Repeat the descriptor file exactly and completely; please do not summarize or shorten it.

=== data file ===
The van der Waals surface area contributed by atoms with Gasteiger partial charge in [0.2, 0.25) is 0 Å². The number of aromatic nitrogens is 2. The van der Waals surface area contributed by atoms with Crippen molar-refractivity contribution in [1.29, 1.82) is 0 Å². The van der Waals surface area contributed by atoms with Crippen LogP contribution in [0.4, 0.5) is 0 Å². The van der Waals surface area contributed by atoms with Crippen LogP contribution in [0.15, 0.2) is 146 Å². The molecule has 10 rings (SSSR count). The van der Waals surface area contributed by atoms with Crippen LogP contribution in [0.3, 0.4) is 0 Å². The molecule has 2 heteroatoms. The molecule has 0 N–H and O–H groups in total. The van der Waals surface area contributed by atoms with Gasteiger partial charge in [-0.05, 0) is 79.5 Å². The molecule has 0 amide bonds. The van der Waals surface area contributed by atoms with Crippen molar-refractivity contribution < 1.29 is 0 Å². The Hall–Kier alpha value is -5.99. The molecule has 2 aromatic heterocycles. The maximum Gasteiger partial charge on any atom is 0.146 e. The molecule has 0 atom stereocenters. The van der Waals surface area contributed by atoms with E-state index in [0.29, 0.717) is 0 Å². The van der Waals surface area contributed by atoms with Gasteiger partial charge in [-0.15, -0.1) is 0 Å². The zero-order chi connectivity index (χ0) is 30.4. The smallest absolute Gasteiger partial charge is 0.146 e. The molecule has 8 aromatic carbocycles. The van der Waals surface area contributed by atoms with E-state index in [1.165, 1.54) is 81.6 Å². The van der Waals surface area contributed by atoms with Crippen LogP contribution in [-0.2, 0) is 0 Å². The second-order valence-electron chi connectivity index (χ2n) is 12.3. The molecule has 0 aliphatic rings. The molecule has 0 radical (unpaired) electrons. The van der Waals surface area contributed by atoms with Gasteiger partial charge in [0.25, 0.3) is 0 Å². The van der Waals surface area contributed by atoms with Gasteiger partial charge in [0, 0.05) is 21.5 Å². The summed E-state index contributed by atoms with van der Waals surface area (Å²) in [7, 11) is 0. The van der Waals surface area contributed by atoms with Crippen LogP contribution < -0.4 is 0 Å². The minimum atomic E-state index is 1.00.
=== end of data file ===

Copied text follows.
The van der Waals surface area contributed by atoms with Gasteiger partial charge in [0.2, 0.25) is 0 Å². The number of aromatic nitrogens is 2. The van der Waals surface area contributed by atoms with Crippen molar-refractivity contribution in [1.29, 1.82) is 0 Å². The van der Waals surface area contributed by atoms with Crippen LogP contribution in [0.4, 0.5) is 0 Å². The van der Waals surface area contributed by atoms with Crippen LogP contribution in [0.15, 0.2) is 146 Å². The molecule has 10 rings (SSSR count). The van der Waals surface area contributed by atoms with Crippen LogP contribution in [0.3, 0.4) is 0 Å². The molecule has 2 heteroatoms. The molecule has 0 N–H and O–H groups in total. The van der Waals surface area contributed by atoms with Gasteiger partial charge in [-0.05, 0) is 79.5 Å². The molecule has 0 amide bonds. The van der Waals surface area contributed by atoms with Crippen molar-refractivity contribution < 1.29 is 0 Å². The Hall–Kier alpha value is -5.99. The molecule has 2 aromatic heterocycles. The maximum Gasteiger partial charge on any atom is 0.146 e. The molecule has 0 atom stereocenters. The van der Waals surface area contributed by atoms with E-state index in [0.29, 0.717) is 0 Å². The van der Waals surface area contributed by atoms with Gasteiger partial charge in [-0.15, -0.1) is 0 Å². The zero-order chi connectivity index (χ0) is 30.4. The smallest absolute Gasteiger partial charge is 0.146 e. The molecule has 8 aromatic carbocycles. The van der Waals surface area contributed by atoms with E-state index in [1.165, 1.54) is 81.6 Å². The van der Waals surface area contributed by atoms with Crippen LogP contribution in [-0.2, 0) is 0 Å². The second-order valence-electron chi connectivity index (χ2n) is 12.3. The molecule has 0 aliphatic rings. The molecule has 0 radical (unpaired) electrons. The van der Waals surface area contributed by atoms with Gasteiger partial charge in [0.25, 0.3) is 0 Å². The van der Waals surface area contributed by atoms with Gasteiger partial charge in [0, 0.05) is 21.5 Å². The summed E-state index contributed by atoms with van der Waals surface area (Å²) in [7, 11) is 0. The van der Waals surface area contributed by atoms with Crippen LogP contribution < -0.4 is 0 Å². The minimum atomic E-state index is 1.00.